I've been homeschooling for a decade now. I made some n00b mistakes as I was getting started, especially in light of what kind of kid I have. Thanks to some older, wiser friends who had raised kids similarly wired to mine, and their willingness to share how they'd managed to solider through, I avoided most of the homeschooler burnout that results in homeschooling mommies throwing up their hands in despair and enrolling their kids in the local public school even though they really don't want to.* That being said, these ideas are mostly my own (5, 8 & 10 are the ones most influenced by my wiser friends), and my friends shouldn't be blamed if these ideas sound dumb to you.
Did you read my footnote at the asterisk? Go read the footnote. Ok? Now you can continue.
1. You must get time alone or time with your adult friends, whichever is most refreshing for you, time where you are not responsible for the children. Ask your husband for ideas, or suggest something to him. A late night at Starbucks once a week while he puts the kids to bed. A solo library trip for yourself. He takes the littles to McDonalds for breakfast on Saturday mornings. Something. Something regular that you can count on. Every week if possible, every month at least. It should be a routine, a ritual. Part of his vocation as husband is the protection and care of you, and that's not just physical protection, but emotional care and protection as well. Let him do his job.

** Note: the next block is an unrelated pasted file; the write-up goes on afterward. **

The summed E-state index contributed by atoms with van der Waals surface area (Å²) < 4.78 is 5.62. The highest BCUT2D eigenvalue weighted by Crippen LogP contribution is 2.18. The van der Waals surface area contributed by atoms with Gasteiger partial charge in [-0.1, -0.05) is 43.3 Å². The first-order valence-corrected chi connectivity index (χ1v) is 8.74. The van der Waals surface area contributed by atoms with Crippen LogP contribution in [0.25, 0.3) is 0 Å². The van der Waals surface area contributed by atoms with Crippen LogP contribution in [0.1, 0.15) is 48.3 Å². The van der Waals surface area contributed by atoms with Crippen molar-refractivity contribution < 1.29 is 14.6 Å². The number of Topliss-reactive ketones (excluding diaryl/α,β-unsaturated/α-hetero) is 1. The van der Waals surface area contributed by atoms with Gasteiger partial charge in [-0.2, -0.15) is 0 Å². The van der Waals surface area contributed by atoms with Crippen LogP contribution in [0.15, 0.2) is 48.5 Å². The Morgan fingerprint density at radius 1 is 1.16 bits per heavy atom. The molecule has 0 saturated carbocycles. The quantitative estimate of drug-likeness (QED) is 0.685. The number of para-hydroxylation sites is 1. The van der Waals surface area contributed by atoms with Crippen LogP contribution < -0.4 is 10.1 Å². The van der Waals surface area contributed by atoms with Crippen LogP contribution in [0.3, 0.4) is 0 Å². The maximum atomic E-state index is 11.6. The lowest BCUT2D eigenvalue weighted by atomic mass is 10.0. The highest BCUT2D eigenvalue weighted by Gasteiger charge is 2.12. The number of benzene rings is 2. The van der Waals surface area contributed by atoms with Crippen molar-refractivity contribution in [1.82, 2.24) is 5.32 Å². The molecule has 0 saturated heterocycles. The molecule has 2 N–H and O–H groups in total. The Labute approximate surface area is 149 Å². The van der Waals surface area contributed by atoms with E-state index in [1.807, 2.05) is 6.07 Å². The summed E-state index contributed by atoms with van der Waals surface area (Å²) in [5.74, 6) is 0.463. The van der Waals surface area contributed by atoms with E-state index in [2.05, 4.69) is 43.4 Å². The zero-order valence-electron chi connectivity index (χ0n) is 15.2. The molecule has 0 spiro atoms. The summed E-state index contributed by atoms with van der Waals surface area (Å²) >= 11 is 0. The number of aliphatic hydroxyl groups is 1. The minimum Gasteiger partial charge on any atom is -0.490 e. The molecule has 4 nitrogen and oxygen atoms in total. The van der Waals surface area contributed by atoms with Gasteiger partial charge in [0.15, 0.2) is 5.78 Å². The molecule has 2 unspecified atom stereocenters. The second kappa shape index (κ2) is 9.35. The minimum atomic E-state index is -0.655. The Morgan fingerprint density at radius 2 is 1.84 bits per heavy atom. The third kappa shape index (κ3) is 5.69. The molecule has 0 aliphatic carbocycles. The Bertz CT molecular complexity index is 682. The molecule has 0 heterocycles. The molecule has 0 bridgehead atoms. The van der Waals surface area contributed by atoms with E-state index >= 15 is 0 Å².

2. Date night with the husband. It's a cliche, but it makes a huge difference. Make the time. If it's too dorky for you to call it date night (I hate that term myself) call it something else or make it a less formal thing, but make it happen on a regular basis, daily, weekly, whatever. Make it regular, and not spur of the moment, a planned-ahead, scheduled time. You need to be able to look forward to it. You don't even need to leave the house or spend lots of money. (Although of course you can if you'd like!) You need time where you are your husband's wife and you are not Mommy.